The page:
Then you need to figure out how you are going to market and promote yourself. If you don’t have an agent, you are limiting yourself in terms of access to projects you can audition for. I suggest you submit yourself for representation in your primary market, but be prepared for rejection. Most agents are fairly selective about who they will represent and are interested only in performers who they think will fill a need for their clients. You are not limited to only one agent and you can re-submit yourself every few months (agent talent pools and needs do change). You can generally have an agent for every major city in which you market your talent. There are also several on-line agents who work primarily via the Internet.

The major challenge comes when you try to record yourself while sitting in front of your computer. Your job as a voice actor is to create real and believable characters telling a story. That is extremely difficult to do if you are concerned about your recording levels and making sure your equipment is working properly. Engineering a session is a Left Brain function and performing is a Right Brain function. Most people cannot do both simultaneously with any degree of success. And sitting in front of a computer as you deliver your lines will restrict your physical movement, which will affect the believability of your performance.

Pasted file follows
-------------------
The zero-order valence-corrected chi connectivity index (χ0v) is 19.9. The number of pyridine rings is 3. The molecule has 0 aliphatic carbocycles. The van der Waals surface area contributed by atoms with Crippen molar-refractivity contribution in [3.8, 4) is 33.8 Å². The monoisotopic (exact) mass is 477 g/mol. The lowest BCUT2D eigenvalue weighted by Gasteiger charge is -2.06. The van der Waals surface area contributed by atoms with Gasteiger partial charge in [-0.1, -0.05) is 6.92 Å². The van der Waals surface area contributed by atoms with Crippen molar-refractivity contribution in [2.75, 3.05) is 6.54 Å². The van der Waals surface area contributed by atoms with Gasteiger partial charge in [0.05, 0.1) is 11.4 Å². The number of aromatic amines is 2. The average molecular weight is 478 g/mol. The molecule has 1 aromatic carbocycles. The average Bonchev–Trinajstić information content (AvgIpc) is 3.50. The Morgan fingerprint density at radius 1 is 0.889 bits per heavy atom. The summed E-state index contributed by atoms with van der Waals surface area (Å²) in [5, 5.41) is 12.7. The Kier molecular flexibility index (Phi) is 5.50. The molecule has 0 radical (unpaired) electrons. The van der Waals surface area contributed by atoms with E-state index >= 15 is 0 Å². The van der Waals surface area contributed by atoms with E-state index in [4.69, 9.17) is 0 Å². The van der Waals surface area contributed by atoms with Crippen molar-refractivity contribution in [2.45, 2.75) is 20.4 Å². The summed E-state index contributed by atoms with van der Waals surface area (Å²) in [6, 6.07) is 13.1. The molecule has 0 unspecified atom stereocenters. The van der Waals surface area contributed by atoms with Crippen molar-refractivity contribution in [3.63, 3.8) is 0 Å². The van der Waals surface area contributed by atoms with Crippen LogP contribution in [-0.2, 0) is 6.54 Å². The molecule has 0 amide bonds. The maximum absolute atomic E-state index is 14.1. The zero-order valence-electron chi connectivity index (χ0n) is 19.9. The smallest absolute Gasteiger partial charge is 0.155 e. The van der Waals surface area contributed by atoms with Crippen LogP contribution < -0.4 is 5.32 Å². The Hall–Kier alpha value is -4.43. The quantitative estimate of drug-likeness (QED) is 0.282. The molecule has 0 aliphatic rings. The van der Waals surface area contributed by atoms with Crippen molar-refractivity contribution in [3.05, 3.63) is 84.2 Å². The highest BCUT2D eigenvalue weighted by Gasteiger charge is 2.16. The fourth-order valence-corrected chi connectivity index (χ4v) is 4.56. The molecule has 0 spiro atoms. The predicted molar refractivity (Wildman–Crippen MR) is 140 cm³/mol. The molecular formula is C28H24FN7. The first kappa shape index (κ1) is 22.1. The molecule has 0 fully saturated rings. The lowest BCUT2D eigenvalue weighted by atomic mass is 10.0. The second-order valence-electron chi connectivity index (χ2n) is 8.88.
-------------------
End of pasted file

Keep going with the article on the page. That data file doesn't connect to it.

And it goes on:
My recommendation to anyone just starting in voice-over is to put together a home studio, but not for the purpose of recording client tracks – at least not at first. Use your home studio to practice and rehearse your craft. Get used to using the equipment so you don’t have to think about what you are doing. Only then, will you be able to provide your Internet clients with the quality of performance they deserve, and that you are charging for. Until your performing skills are at a level where you can afford and justify the expense of installing ISDN digital equipment you will most likely not do a lot of actual session work on your home system. In the meantime, be willing to travel to ad agencies and recording studios for auditions and sessions. That is the best way to demonstrate your professionalism as a voice actor.

From my experience, the majority of voice acting bookings do not come from Internet listings or on-line demos. Most are from clients that we’ve contacted directly in one way or another, or to whom we’ve been referred by an agent. However, Internet marketing is becoming an increasingly important aspect of our business at The Commercial Clinic, and we do deliver completed tracks via the Internet.